Sept 12, 2017 Session

This session will be led by Jim Springer and Bill Stilwell.
Please bring your camera so you can participate in a practice session.

September 12, 2017 Itinerary

  • Introductions.
  • Digital Photography website demonstration and how to interact with it.
  • Photography skill questionaire.
  • Opportunity to ask questions and socialize.
  • Walk around Rosedale grounds for photo practice of basic composition principles.

Homework assignment: Basic composition and upload practice to the website.

Note: Scroll to the very bottom of this page to upload your comments and pictures.
For the “how-to” article click HERE

Below a few composition examples from the Rosedale Community Centre Grounds. Click on indivdual pictures to enlarge and run the “slideshow”.


[envira-gallery id="4348"]

43 Responses to Sept 12, 2017 Session

  1. Karen McDaniel says:

    Good to hear that we are starting again!

    • Bob says:

      This is Bob’s fantastic photo.

      • Bill says:

        For those who were present you’ll recall that the group recognized the following composition considerations were present in this image: leading lines, contrast, and balance. Did I miss some others?
        Pretty good shooting remembering that this had no post processing except resizing.

  2. Greg says:

    Depth of Field Challenge. I think the entire image is in focus. Do you agree?

    • Bill says:

      If we look closely at the frost fence style gate in the foreground and the wind mesh to the left also in the foreground, both are not in sharp focus. The rest of the image is in focus imho.
      This offers us incentive to get into the creative settings on our cameras that allow us to use the circle of confusion to determine the aperture setting we need to get all in focus for a shot like this.

  3. Ron Beugin says:

    Example of Depth Of Field, Leading Lines and Thirds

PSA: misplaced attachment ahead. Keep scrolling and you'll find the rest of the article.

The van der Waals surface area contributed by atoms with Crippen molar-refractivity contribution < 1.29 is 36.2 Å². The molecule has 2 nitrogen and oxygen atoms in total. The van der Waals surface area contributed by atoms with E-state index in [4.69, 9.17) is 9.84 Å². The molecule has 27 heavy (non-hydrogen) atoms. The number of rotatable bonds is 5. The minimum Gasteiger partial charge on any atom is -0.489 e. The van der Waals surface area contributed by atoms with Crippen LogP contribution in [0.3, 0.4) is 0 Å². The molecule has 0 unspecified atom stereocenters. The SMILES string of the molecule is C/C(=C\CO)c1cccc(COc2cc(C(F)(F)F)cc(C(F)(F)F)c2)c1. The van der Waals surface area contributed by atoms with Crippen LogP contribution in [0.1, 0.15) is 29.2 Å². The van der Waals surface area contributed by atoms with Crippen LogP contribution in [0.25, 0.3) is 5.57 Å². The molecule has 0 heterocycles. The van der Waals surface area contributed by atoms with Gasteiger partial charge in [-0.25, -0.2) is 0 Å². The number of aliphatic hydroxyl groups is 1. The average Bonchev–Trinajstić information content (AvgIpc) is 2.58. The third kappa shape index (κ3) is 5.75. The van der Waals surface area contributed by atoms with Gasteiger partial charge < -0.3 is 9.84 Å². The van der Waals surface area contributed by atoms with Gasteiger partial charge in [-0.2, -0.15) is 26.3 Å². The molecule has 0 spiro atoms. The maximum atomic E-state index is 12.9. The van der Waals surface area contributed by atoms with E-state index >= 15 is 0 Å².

4. Ron Beugin says:

    After posting this, I started thinking that this is really the opposite of depth of field because the background is out of focus. Have I misinterpreted what DOF is?

    • Bill says:

      I believe you’ve got it right. Depth of Field is a variable that we can use to have either everything in the image in focus or only certain portions thereof. In this case you have the foreground ( the cut end ) in sharp focus and the background blurred out. This let’s the viewer concentrate on the cut end and ignore the irrelevant material in the background. Well done.

  5. Shauna says:

    Example of Light, Depth of Field & Leading Lines.

  6. Bill says:

    Excellent example showing very shallow depth of focus with the left portion of the leaf tack sharp and the right edge very blurred both the top portion being closer to the camera and the bottom tip curling further away. The dendrite vein pattern makes good leading lines to the main centre vein.

  7. Greg says:

    a sample of my pics

    • Henri says:

      Hi Greg,
      I have moved your post from the “How to” forum to the “Sept 12, 2017 session” page. I presume that was your intent. I also resized your picture to 800 pixels wide. Is the fuzziness intentional? I like it as an abstract, nice colors!

  8. Kim says:

    Simply experimenting with depth of field. Just happy if I am able to post it.

    • Henri says:

      Excellent example of shallow depth of field Kim! I like the symmetry of the repeating pattern, and the warm tones in the upper 1/3, out-of-focus background. Well done!

  9. Bob says:

    Since Jim posted my first photo, thought I would post another to ensure I could do it myself. In this one I was intrigued by the reflections of the power lines on the car window. Not sure if this qualifies as a leading lines example. Also possible depth of field example.

  10. Val says:

    Does this qualify?

    • Henri says:

      This absolutely qualifies Val, it adheres to the 1/3 rule, there are two textures and a vertical demarcation line. Distracting elements are the to pieces of wood in the alcove and the hinge of the door. Although I am not crazy about the overall look of this composition, it has merit as an abstract. Recognizing patterns like this helps to make good pictures. Thanks for posting this example.